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Development of a DNA Microarray to Detect Antimicrobial Resistance Genes Identified in the National Center for Biotechnology Information Database

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Development of a DNA Microarray to Detect Antimicrobial Resistance Genes Identified in the National Center for Biotechnology Information Database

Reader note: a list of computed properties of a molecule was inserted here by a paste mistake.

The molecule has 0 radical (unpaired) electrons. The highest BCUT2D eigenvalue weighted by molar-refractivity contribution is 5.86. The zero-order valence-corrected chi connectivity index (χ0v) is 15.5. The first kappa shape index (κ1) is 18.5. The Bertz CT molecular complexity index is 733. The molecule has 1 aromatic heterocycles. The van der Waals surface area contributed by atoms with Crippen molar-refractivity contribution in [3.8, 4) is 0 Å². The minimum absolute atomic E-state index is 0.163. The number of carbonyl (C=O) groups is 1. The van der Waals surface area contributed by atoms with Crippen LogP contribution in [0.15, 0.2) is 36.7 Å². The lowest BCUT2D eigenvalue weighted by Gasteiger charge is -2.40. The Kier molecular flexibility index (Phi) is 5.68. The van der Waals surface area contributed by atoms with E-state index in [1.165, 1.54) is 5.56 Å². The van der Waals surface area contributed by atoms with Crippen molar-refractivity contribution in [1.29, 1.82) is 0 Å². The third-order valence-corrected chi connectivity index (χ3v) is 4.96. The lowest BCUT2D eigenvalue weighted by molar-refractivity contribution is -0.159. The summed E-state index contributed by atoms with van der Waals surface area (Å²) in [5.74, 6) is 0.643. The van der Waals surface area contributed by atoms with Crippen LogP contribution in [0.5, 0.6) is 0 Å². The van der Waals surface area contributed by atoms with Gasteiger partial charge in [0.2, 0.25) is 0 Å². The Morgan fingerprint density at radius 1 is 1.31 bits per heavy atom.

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  Development of a DNA Microarray to DetectAntimicrobial Resistance Genes Identifiedin the National Center for Biotechnology Information Database Jonathan G. Frye, 1 Rebecca L. Lindsey, 1 Gaelle Rondeau, 2 Steffen Porwollik, 2 Fred Long, 2 Michael McClelland, 2 Charlene R. Jackson, 1 Mark D. Englen, 1 Richard J. Meinersmann, 1 Mark E. Berrang, 1 Johnnie A. Davis, 1 John B. Barrett, 1 Jennifer B. Turpin, 1 Sutawee N. Thitaram, 1 and Paula J. Fedorka-Cray 1 To understand the mechanisms and epidemiology of antimicrobial resistance (AR), the genetic elements re-sponsible must be identified. Due to the myriad of possible genes, a high-density genotyping technique isneeded for initial screening. To achieve this, AR genes in the National Center for Biotechnology InformationGenBank database were identified by their annotations and compiled into a nonredundant list of 775 genes. ADNA microarray was constructed of 70mer oligonucelotide probes designed to detect these genes encodingresistances to aminoglycosides,  b -lactams, chloramphenicols, glycopeptides, heavy metals, lincosamides, mac-rolides, metronidazoles, polyketides, quaternary ammonium compounds, streptogramins, sulfonamides, tetra-cyclines, and trimethoprims as well as resistance transfer genes. The microarray was validated with two fullysequenced control strains of   Salmonella enterica : Typhimurium LT2 (sensitive) and Typhi CT18 (multidrug re-sistance [MDR]). All resistance genes encoded on the MDR plasmid, pHCM1, harbored by CT18 were detectedin that strain, whereas no resistance genes were detected in LT2. The microarray was also tested with a variety of  bacteria, including MDR  Salmonella enterica  serovars,  Escherichia coli, Campylobacter  spp.,  Enterococcus  spp.,methicillin-resistant  Staphylococcus aureus, Listeria  spp., and  Clostridium difficile . The results presented heredemonstrate that a microarray can be designed to detect virtually all AR genes found in the National Center forBiotechnology Information database, thus reducing the subsequent assays necessary to identify specific resis-tance gene alleles. Introduction A ntimicrobial resistance  (AR) in bacteria is anongoing problem in human and animal health. Vir-tually from the inception of antimicrobial chemotherapies totreat bacterial infections, resistance was found and began toexpand. 1 Despite regulations and controls of antimicrobialuse designed to reduce its development and spread, bacterialresistance to antimicrobials continues to increase. 1 To helpunderstandthedevelopmentofARanditsspread,thegeneticmechanisms must be identified. These studies often requireassaying for dozens or hundreds of possible resistance-encoding genes to investigate the underlying genetics behindthe phenotypic resistance observed in bacteria. 12 This prob-lem has been compounded by the growth of multidrugresistance (MDR) in important pathogenic bacteria, oppor-tunistic pathogens, commensal bacteria, and environmental bacteria. To address this issue, many researches have turnedto high-density gene detection techniques, primarily DNAmicroarrays. 2,5,7,9,10,13,16,24,26,37,46 Several studies have demonstrated that DNA microarrayscan be used to detect resistance genes as effectively as standardtechniques such as polymerase chain reaction, sequencing,conjugation, and Southern hybridization. 2,5,7,9,10,13,16,24,26,37,46 Most of these microarrays rely on short to medium-length(20mer–80mer) oligonucleotides as detection probes becausethey are easily synthesized without the requirement of template DNA and can be cheaply made and arrayed onto avariety of substrates such as glass slides. 13,34 Modified mi-croscope glass slides have become the most widespreadformat for custom microarrays, with most universitiesand research institutes having access to printing robots and 1 Bacterial Epidemiology and Antimicrobial Resistance Research Unit, Richard B. Russell Research Center, Agriculture Research Service,U.S. Department of Agriculture, Athens, Georgia. 2 Sidney Kimmel Cancer Center, San Diego, California. MICROBIAL DRUG RESISTANCEVolume 16, Number 1, 2010 ª  Mary Ann Liebert, Inc.DOI: 10.1089 = mdr.2009.0082 9  Table  1.  Summary of Gene Probes with Positive Hybridizations to the Control Strains and Test Isolates  Aminoglycoside Beta-lactam Chloramphenicol Efflux Glycopeptide Heavy metal Macrolide MetronidazolePoly-ketideQuaternaryammonium Sulfonamides Tetracycline Transfer associated Trimethoprim LT2  aadA1 acrR, emrR, marA,marB nitroimidazoleresistanceCT18  aac(3), aadA, strA,strB bla, bla PER2, bla TEM-1,  temcat, cat4, catIII acrR, corA, emrR,marA, marB, msrAble merACDRT sulII tet (A) ,tet (A)(B) ,tet (R) htdAFT, InsA,IntI, parB,  putativetransposase,  repC,repE, stbA, tnpA,tnpAIS26, tnpR,traI, trhBCFNUV dfrA, dfrV,dfrV, dfrB SE Tc JF201  aac(3), aadA, aadA, aadAb,aadA2*, aadA2, aadB, aadE,acc(6)-Ib*, aph(3)-I, aph2,aphA7, aphAI, ksgA, ntpII,strA*, strB, str3K ampC, ampR,blaL2, bla, PER2 , cmy-2*,sme-1*, temcat, cmlA5, flo* acrR, corA, EmrA,emrR, marA, marB,msrA,  ABCtransporter,  ybitble merACFT nonR qac,qacEdeltasul, sulII tet (A) ,tet (A)(B) ,tet (C) , tet (D) ,tet (R) InsA, IntI,  putativetransposase,  tnpA,tnpAIS26, tnpM,tnpRdfr, dfr6,dfrA SE Hd JF210  aac(3), aadA, aadA, aadAb,aadA2*, aadA2, aadA7,aadB, acc(6)-Ib*, aph(3)-I,aphA7, aphAI, ksgA, ntpII,orfE, SAT-2, strA*, strB, str3K ampC, bla,blaL2,bla TEM-1 ,cmy-2*, sme-1*,temcat, cmlA5, flo* acrR, corA, emrR,marA, marB, msrA, ABC transporter,  ybitble merACDFPRRT,orf5nonR qac,qacEdeltasul, sulII tet (A) ,tet (A)(B) ,tet (C) , tet (D) ,tet (R) InsA, IntI, mobA, putativetransposase, tnp A, tnpAIS26,tnpM, tnpR,trhCFdfr, dfr6,dfrA EC JF220  aac(3), aac(6), aadA, aadAb,aadA2*, aadE, aph(3)-I,aphA7, aphAI, ksgA, strA*,strB, str3K ampC, ampR,bla, blaL2,bla TEM-1 ,cfxA, cmy-2*, penA,sme-1*, tem flo* acrR, corA, EmrA,emrR,marA, marB,msrA,  potassium-transportingATPase, ABCtransporter,  ybitble, vanH merACDFPRRT,orf5nonR qac,qacEdeltasul, sulII tet (A) , tet (C) ,tet (D) , tet (R) InsA, IntI,  putativetransposase,  tnpA,tnpAIS26, tnpM,tnpRdfrA, dhf  EC JF227  aacC3, aadA, aadAb, aadA2*,aadE, aph(3)-I, aphA7, aphAI,ksgA, strA*, strB, str3K ampC, ampR,bla, blaL2,bla TEM-1 ,cfxA, cmy-2*,sme-1*, temcat, flo* acrR, corA, EmrA,emrR, marA, marB,msrA,  potassium-transportingATPase, ABCtransporter,  ybitble, vanH merADFRRT,orf5nonR qac,qacEdeltasul, sulII tet (A) ,tet (A)(B) ,tet (C) , tet (D) ,tet (R) InsA, IntI,  putativetransposase,  tnpA,tnpAIS26, tnpMdfrA, dhf  CC 14-22  aad9, aphA-3 cam, cfiA cmeBC, hsdR,marRtet (O)  btgA, trfA2, trhU  CC 141-27  aphA-3 blaL2, cam cmeBC, hsdR, potassium-transportingATPase tet (O)  htdT  ECF ATCC25788  vanC* merT tnpA, trans 1   0     Aminoglycoside Beta-lactam Chloramphenicol Efflux Glycopeptide Heavy metal Macrolide MetronidazolePoly-ketideQuaternaryammonium Sulfonamides Tetracycline Transfer associated Trimethoprim EGM ATCC49573  blaL2, MecR acrR, EmrA, potassium-transportingATPase, ABCtransporter,  ybitble, vanC* tet (M) , tet (O) ,tet (S)putativetransposase, tnpA, tnpR,trans LI03  msrC,  potassium-transportingATPase,  ybitble tet (M) , tet (O) ,tet (S)putativetransposase, recP LI04  bla TEM-1  msrC,  potassium-transportingATPase,  ybitble  nitroimidazoleresistance tet (M) , tet (O) putativetransposaseMRSA G10-C87-2  blaI, mecA,mecI, mecR, MecR, pre, penicillinaserepressor,  spcmarR,  potassium-transportingATPase ble ermA  putativetransposase, tnpA, tnpAIS26,tnpB, tnpC, transposase BMRSA DN  aadE, aphA-3, sat4 blaI, mecA,mecR, MecR, pre, penicillinaserepressor,  spccat marR,  potassium-transportingATPase ble ermA  putativetransposase, tnpA, tnpB, tnpC, transposase BMRSA 36-1  aadE, aphA-3, sat4 blaI, mecA, MecR, preermC  putativetransposase, repC MRSA 59  aadE, aphA-3, sat4 mecA, MecR  putativetransposase, repC CD 70CD 98  orfE CD 112  blaL2 tet (C)  parB, tnpB,tnpR,trhC CD 113Complete data in Supplemental Table S1 (available online at www.liebertonline.com = mdr).*Indicates multiple identical probes for this gene. Genes with more than one different probe are listed for each positive hybridization detected.Isolates: SE, Salmonella enterica; Hd, Heidelberg; Tc, serovar Typhimurium variant Copenhagen; EC, Escherichia coli; CC, Campylobacter coli; ECF, Enterococcus casseliflavus; EGM, Enterococcus gallinarum; LI, Listeria Innocua; MRSA, MethicillinResistant Staphylococcus aureus; CD, Clostridium difficile. 1  1    scanners designed to manufacture and analyze these arrays.With the advent of this technology, it should be theoreticallypossible to design microarrays for the detection of all knownsequenced AR genes available in the public domain andcheaply construct them in many research facilities worldwide. 13,23 It is important to note that this microarray is notintended to replace phenotypic testing in diagnostic andclinical settings, although there has been considerable prog-ress in the development of diagnostic microarrays. 2,4,15,31 Microarray data are difficult to interpret in a clinical setting because the detection of a gene is a potentially nebulousresult. Indeed, genes detected may not be functional or ex-pressed, and negative hybridization results are even moredifficult to interpret, as previously uncharacterized resistancemechanisms could lead to failure of a selected treatment. Inthe clinical setting, the goal is to select a successful treatmentregimen, thus making phenotypic testing more informativethan gene detection. However, when the goal is to study themolecular epidemiology of AR, DNA microarrays are anexceptional tool for detecting multiple AR genes in a singleassay.In the present study, a DNA microarray was designed todetect as many resistance genes as possible for use as ascreening technique in studies of prevalence, epidemiology,and spread of resistance genes. The National Center forBiotechnology Information (NCBI) databases and simple bioinformatics processes were used to build a local databaseof target gene sequences. Unique oligonucleotide probeswere designed for the detection of each AR-associated genein this database. 13,43 Probes 70 bases in length were chosen because of their ability to tolerate possible mismatcheswithin the probe regions and to detect as many alleles of resistance genes as possible. These sequences were used toconstruct the microarray utilizing the most widely availablemicroarray format, glass slides, which was then tested oncontrol strains and a variety of MDR bacteria. The resultsdemonstrate that these simple and relatively inexpensivetechniques yielded a highly useful research tool to study theepidemiology of AR genes in a wide range of important bacteria. This report supplies researchers in the field withinformation they can use to build their own arrays and im-prove upon this technique. Materials and Methods Identification and selection of target genes  Previous work demonstrated that oligonucleotide micro-arrays can be used to detect resistance genes in a wide va-riety of bacteria. 13,25,26,37,41 The major short coming of thesemicroarrays as well as our previous array (described in Frye et al. 13 ) was the limited number of genes they were designedto detect and thus the limited number of bacteria they could be used to investigate. To design a microarray representingthe most comprehensive set of genes associated with AR,sequences available in the NCBI GenBank database wereidentified by employing several database search strategies. Aquery designed to yield the maximum number of nonre-dundant genes annotated as ‘‘bacteria & antibiotic & resist*’’yielded 3,391 genes from the nonredundant DNA sequencedatabase as well as 1,115 genes from the translated proteindatabase. All of these sequences were sorted by nucleotidecoding sequence enabling the identification and eliminationof identical duplicate genes, leaving 3,751 genes. These se-quences were downloaded into a local database, and 70meroligonucleotides were designed as described below. 35,43 Allprobe sequences likely to detect a homologous gene in theprobe set ( > 90% identity over the length of the 70mer) wereeliminated from the list for a final total of 1,224 gene probes.Probe sequences that would detect any of the 94 genes fromour previous work (Frye  et al. 13 ) were excluded, as thosepreviously designed probes were included on the new mi-croarray and used as working control probes. 13 Next, theannotation of each gene was examined, and genes notlikely to be related to AR or AR gene transfer were deletedleaving 681 genes. The sequences of these probes as well asthe probes from the previous array (total  n ¼ 775) are in-cluded in Supplemental Table S1 (available online at www.liebertonline.com = mdr). Finally, the probe sequences wereBLAST-Like Alignment Tool (BLAT) searched against theentire NCBI database to identify all close homologs to whichthey would likely hybridize. 18 This yielded 24,489 genes inthe complete NCBI database that were likely to be detected by the microarray at the time of the query (data not shown). Oligonucleotide probe design and microarray construction  Sequences for the 681 genes were used to design an opti-mized unique 70mer oligonucleotide probe for each geneusing the program OligoWiz 2.0 following methods andsettings recommended by the authors (probe sequences arepresented in Supplemental Table S1). 35,43 Oligonucleotideprobes of this length were selected, as previous work haddemonstrated that 70mers have good specificity, can tolerateseveral nucleotide mismatches in the target sequence, requireno chemical modification to adhere to the slide surface, andgive good results without the need for problematic labelingor amplification of DNA samples. 11,13,19,23 These probes weresynthesized (Operon, Huntsville, AL), diluted in printing buffer (35 m M in 50% dimethyl sulfoxide [DMSO]), and ar-rayed in triplicate onto UltraGaps amino silane–coated slides(Corning, Life Sciences, Acton, MA) with an Omnigrid robot(Genemachines, San Carlos, CA), and postprocessed as pre-viously described. 13,38 As stated above, the 94 probes fromour test microarray were added for a total of 775 unique AR-associated genes. 13 Additional controls included 3 positivecontrol probes designed to detect bacterial 16s rDNA se-quences, 22 2 Cy3-labeled and 1 Cy5-labeled Lambda DNAcontrols, 12 buffer (50% DMSO) only spots, and 130 empty(background) spots. Twelve probes were also synthesized induplicate or triplicate as controls (indicated in Table 1 andSupplemental Table S1 with an ‘‘*’’). Strains, growth conditions,and antimicrobial susceptibility  The fully sequenced control strains were  Salmonella enterica serovar Typhimurium LT2 28 and  Salmonella enterica  serovarTyphi CT18 ( S.  Typhi CT18). 36 Enterococcus  control strainsobtained from the American Type Culture Collection (ATCC,Manassas, VA) are indicated by their ATCC numbers inTables 1 and 2. Test isolates of   Salmonella  serovars,  Escherichiacoli, Enterococcus  spp.,  Campylobacter coli, Listeria innocua ,methicillin-resistant  Staphylococcus aureus  (MRSA), and Clostridium difficile  were obtained from the National Anti- 12 FRYE ET AL.  Table  2.  Antimicrobial Susceptibility Phenotypes of Test Isolates Used in This Study  Antimicrobial class Antimicrobial  S    E    T   c    J    F    2    0    1     b     S    E    H    d    J    F    2    1    0    E    C    J    F    2    2    0    E    C    J    F    2    2    7    C    C    1    4       -     2    2    C    C    1    4    1       -     2    7    E    C    F    A    T    C    C    2    5    7    8    8    E    G    M    A    T    C    C    4    9    5    7    3    L    I    0    3    L    I    0    4    M    R    S    A    G    1    0       -     C    8    7       -     2    M    R    S    A    D    N    M    R    S    A    3    6       -     1    M    R    S    A    5    9    C    D    7    0    C    D    9    8    C    D    1    1    2    C    D    1    1    3 Aminoglycosides AMK S S S SAPR R SGEN R R R R S S S ID S S S S S SKAN R R R R S IDSTR R R R R S ID S S S S S SBacitracin BAC R RBeta-lactams AMC R R R R S S S S S SAMP R R R R S S R R R R S R S SCEF R R R RCRO S I S I R S R R S RFEP S SFOX R R RIPM S SOXA R R R R R RPEN S R R R R R R RTIO R R S RChloramphenicol CHL R R R R S S S SPhosphoglycolipid FLA R IDGlycopeptides VAN S I S S S S S S S S S SLincosamides CLI S R R S R R R R R R S RLIN R R S S S SLipopeptide DAP S S S S S SMacrolides AZM S RERY S R I S S S R R R R S R S STYL S SMetronidazole MET R R R RNitrofurantoin NIT S SOxazolidinone LZD S ID S S S S S SQuinolones CIP S S R R S S I S S S R S R SGAT S S R S S SLEV S S R S S S S S S SNAL S S R R S SRifamycin RIF S S S S S S R S R SStreptogramin Q-D I ID S S S S S SSulfanilamide NIL R R R RTetrcycline TET R R R R S R S R R S S S R STrimeth/sulfa SXT R R S S S S S S S S S SClinical and Laboratory Standards Institute (formerly NCCLS) breakpoints were used to determine resistance phenotype.Antimicrobials: AMK, amikacin; APR, apramycin; GEN, gentamicin; KAN, kanamycin; STR, streptomycin; BAC, bacitracin; AMC, amoxicillin-clavulanic acid; AMP, ampicillin; CEF, cephalothin; CRO,ceftriaxone; FEP, cefepime; FOX, cefoxitin; IPM, imipenem; OXA, oxacillin; PEN, penicillin; TIO, ceftiofur; CHL, chloramphenicol; FLA, flavomycin; VAN, vancomycin; CLI, clindamycin; LIN, lincomycin; DAP,daptomycin; AZM, azithromycin; ERY, erythromycin; TYL, tylosin; MET, metronidazole; NIT, nitrofurantoin; LZD, linezolid; CIP, ciprofloxacin; GAT, gatifloxicin; LEV, levofloxicin; NAL, nalidixic acid; RIF,rifamampin; Q-D, quinupristin-dalfopristin (Synercid); NIL, sulfanilamide; TET, tetracycline; SXT, trimethoprim-sulfamethoxazole.Isolates: SE,  Salmonella enterica ; Hd, Heidelberg; Tc, serovar Typhimurium variant Copenhagen; EC,  Escherichia coli ; CC,  Campylobacter coli ; ECF,  Enterococcus casseliflavus ; EGM , Enterococcus gallinarum ; LI,  ListeriaInnocua ; MRSA, Methicillin Resistant  Staphylococcus aureus ; CD,  Clostridium difficile. R, resistant; S, susceptible; I, intermediate; ID, indeterminate (due to lack of CLSI standard); empty block, not assayed. 1   3